What is A/AS Level Physics?
The dictionary definition of Physics is given as 'the study of matter and energy'. It seeks to find the hidden laws behind physical phenomena. In practice it means you will study a range of topics from the very small – inside the atom, to the very large – the formation and history of the universe. The course blends together extensions of GCSE science with topics that will be entirely novel, giving a stimulating mixture of traditional disciplines and modern advances. It also develops a range of skills useful in any form of future study or professional activity.
In the first year the AS Level covers 4 specific areas of physics:
- communication (electric circuits, sensors, signals and imaging)
- designer materials (properties, uses and structure)
- waves and quantum behaviour (photons, interference, particles behaving as waves)
- space, time and motion (classical mechanics and vectors).
There are two coursework tasks which involve presentation, practical, data handling and ICT skills.
The full A Level extends the work started at AS and introduces new topics:
- models and rules (using mathematical models to explain classical physics)
- matter in extremes (theories of matter and atoms, what happens at very low temperatures)
- fields (electromagnetism and electrostatic, methods of accelerating particles)
- space (observing the universe, special relativity, planetary motion)
- fundamental particles (atomic, nuclear and sub-nuclear structure)
- nuclear (fusion and fission related to nuclear stability)
The coursework activities focus on a detailed practical investigation and a research briefing.
How will I learn?
The A Level Physics course has been designed by the Institute of Physics and provides a distinctive structure to allow students to learn about the fundamental physical concepts and about physics in everyday and technological settings. A key focus is on how Physics is applied today, using up to date information and techniques to develop ideas which are at the heart of Physics.
The course is supported by CD ROM, which is networked throughout the College. It contains experiments, activities, questions, images, displays and texts to read. The Colleges outstanding IT resources allow viewing of video clips, interaction with animations, performing virtual experiments and attempting interactive quizzes; all designed to help you grasp the fundamental physics concepts. To make full use of these facilities you will need a computer at home with a fast internet connection. There is also a textbook which accompanies and supports the course. A typical week may include a class experiment, working on material stored on the CD, discussion and development of ideas and research into application of the principles.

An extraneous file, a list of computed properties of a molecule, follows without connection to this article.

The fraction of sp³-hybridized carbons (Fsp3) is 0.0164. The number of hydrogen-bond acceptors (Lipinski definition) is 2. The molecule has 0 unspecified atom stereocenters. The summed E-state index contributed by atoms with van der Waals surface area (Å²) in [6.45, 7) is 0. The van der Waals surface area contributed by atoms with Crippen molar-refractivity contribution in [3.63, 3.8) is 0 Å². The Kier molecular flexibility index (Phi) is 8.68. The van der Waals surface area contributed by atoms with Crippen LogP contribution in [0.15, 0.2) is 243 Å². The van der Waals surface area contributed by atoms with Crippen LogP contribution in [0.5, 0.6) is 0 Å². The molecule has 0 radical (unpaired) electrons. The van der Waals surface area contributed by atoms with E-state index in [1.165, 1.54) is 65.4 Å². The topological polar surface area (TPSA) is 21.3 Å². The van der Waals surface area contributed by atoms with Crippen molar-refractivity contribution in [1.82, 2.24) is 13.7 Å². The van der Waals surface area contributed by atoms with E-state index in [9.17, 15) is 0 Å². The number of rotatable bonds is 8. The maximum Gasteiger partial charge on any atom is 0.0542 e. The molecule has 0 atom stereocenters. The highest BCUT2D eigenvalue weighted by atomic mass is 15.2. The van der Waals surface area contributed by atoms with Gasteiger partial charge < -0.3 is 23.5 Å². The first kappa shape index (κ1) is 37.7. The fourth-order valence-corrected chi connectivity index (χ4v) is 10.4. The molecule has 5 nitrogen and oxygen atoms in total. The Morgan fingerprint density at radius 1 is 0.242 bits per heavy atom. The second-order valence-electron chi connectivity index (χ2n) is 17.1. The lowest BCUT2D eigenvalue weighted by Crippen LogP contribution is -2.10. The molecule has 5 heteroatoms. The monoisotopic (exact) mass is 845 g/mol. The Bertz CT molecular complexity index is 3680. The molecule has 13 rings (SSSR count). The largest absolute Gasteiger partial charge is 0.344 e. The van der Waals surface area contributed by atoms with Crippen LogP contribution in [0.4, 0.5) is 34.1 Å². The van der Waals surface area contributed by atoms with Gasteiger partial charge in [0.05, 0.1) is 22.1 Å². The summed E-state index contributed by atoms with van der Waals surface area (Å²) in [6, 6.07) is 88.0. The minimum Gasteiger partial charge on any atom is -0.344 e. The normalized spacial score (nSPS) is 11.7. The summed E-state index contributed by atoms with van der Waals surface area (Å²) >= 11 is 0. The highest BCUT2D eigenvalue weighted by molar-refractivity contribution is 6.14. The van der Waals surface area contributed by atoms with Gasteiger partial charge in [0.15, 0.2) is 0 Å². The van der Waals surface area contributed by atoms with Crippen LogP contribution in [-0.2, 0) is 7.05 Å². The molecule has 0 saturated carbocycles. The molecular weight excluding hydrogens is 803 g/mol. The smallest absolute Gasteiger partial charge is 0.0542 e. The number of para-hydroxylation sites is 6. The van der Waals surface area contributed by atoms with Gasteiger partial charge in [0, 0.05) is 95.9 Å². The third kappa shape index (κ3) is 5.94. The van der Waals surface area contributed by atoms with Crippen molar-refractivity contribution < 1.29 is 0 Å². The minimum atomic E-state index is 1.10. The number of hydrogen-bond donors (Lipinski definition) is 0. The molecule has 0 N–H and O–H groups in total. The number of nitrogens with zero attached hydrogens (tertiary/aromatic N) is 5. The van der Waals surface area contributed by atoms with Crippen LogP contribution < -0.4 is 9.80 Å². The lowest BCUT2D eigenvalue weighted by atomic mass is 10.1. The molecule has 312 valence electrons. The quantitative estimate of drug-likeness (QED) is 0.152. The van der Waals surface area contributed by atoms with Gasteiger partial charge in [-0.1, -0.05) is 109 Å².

The amount of homework for both AS and A Level will be about 4 to 5 hours per week. The style of homework will include experiment reports, numerical questions, course work and research.
How will I be assessed?
In each year assessment is by two written papers and two coursework tasks. The table below details the percentage weighting of each assessment in the overall A level.
|Assessment||AS (Year 1)||A2 (Year 2)|
Physics is an excellent qualification, well thought of by employers. It is an essential subject for many degree courses in Science and Engineering. The career possibilities are extensive ranging from industrial and scientific research through management, business and commerce, financial analysis to health and education.
Oliver studied Physics and was offered a place at Oxford University to study Maths.
Simon moved to Portsmouth University to study Architecture.
Daniel is studying Physics at Durham University.
Andrea was offered a place at Southampton University to study Electrical Engineering.
Students studying a 3 or 4 AS level programme should normally have achieved an average GCSE point score of 5.5 or above and at least a grade C in Maths and/or English (unless specified otherwise). Students with a point score between 4.5 – 5.5 will normally take a mixture of Subsidiary Diplomas and AS levels. You can check your likely GCSE point score by going to 'Choosing the Right Course' on the website and entering your predicted grades.
Experience has shown that students with grades no higher than a C in GCSE Maths and Science have found Physics AS Level very difficult. It is therefore strongly recommended that you have gained at least grade B in Maths and B/B in Science before you start the subject. Most students will take Maths AS Level alongside Physics AS Level.
In common with all subjects at A Level there is a significant leap in the intellectual demands made on you and in the expectations of the staff teaching you. This is particularly true in Physics where the use of mathematics increases. You will succeed if you are prepared to work consistently and give your studies the time and energy they require.
All students will be expected to provide their own textbooks, stationery, computer disks and calculators.
Essential: approximately £35 for CD-ROM and textbooks
Optional: £15 for trips and visits.
If the costs of equipment, materials and trips may cause you financial hardship, you may wish to read through details of our financial support scheme on our website.